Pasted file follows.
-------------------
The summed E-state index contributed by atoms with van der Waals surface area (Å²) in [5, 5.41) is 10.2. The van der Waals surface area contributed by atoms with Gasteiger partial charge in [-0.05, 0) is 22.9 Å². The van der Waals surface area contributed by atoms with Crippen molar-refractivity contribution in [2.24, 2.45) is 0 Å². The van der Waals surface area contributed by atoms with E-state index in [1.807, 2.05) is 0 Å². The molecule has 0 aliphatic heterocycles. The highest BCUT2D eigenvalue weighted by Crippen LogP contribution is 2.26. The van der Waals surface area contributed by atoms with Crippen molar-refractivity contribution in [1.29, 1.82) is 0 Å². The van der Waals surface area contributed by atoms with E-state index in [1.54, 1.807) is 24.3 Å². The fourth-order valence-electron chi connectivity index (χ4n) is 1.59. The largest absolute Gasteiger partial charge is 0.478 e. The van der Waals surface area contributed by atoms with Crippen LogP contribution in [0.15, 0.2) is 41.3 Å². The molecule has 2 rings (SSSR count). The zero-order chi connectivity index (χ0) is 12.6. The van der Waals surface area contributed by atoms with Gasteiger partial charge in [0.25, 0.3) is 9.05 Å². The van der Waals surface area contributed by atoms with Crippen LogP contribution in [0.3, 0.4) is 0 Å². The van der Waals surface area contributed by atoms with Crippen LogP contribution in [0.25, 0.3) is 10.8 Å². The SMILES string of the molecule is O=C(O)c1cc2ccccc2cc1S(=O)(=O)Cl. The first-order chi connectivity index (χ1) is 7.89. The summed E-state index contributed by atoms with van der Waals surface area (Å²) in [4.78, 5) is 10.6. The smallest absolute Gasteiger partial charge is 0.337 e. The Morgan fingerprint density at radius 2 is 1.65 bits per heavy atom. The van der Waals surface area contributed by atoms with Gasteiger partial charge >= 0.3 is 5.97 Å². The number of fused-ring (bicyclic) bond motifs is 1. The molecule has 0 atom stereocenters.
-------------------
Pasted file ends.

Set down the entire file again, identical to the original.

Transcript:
The summed E-state index contributed by atoms with van der Waals surface area (Å²) in [5, 5.41) is 10.2. The van der Waals surface area contributed by atoms with Gasteiger partial charge in [-0.05, 0) is 22.9 Å². The van der Waals surface area contributed by atoms with Crippen molar-refractivity contribution in [2.24, 2.45) is 0 Å². The van der Waals surface area contributed by atoms with E-state index in [1.807, 2.05) is 0 Å². The molecule has 0 aliphatic heterocycles. The highest BCUT2D eigenvalue weighted by Crippen LogP contribution is 2.26. The van der Waals surface area contributed by atoms with Crippen molar-refractivity contribution in [1.29, 1.82) is 0 Å². The van der Waals surface area contributed by atoms with E-state index in [1.54, 1.807) is 24.3 Å². The fourth-order valence-electron chi connectivity index (χ4n) is 1.59. The largest absolute Gasteiger partial charge is 0.478 e. The van der Waals surface area contributed by atoms with Crippen LogP contribution in [0.15, 0.2) is 41.3 Å². The molecule has 2 rings (SSSR count). The zero-order chi connectivity index (χ0) is 12.6. The van der Waals surface area contributed by atoms with Gasteiger partial charge in [0.25, 0.3) is 9.05 Å². The van der Waals surface area contributed by atoms with Crippen LogP contribution in [0.3, 0.4) is 0 Å². The van der Waals surface area contributed by atoms with Crippen LogP contribution in [0.25, 0.3) is 10.8 Å². The SMILES string of the molecule is O=C(O)c1cc2ccccc2cc1S(=O)(=O)Cl. The first-order chi connectivity index (χ1) is 7.89. The summed E-state index contributed by atoms with van der Waals surface area (Å²) in [4.78, 5) is 10.6. The smallest absolute Gasteiger partial charge is 0.337 e. The Morgan fingerprint density at radius 2 is 1.65 bits per heavy atom. The van der Waals surface area contributed by atoms with Gasteiger partial charge >= 0.3 is 5.97 Å². The number of fused-ring (bicyclic) bond motifs is 1. The molecule has 0 atom stereocenters.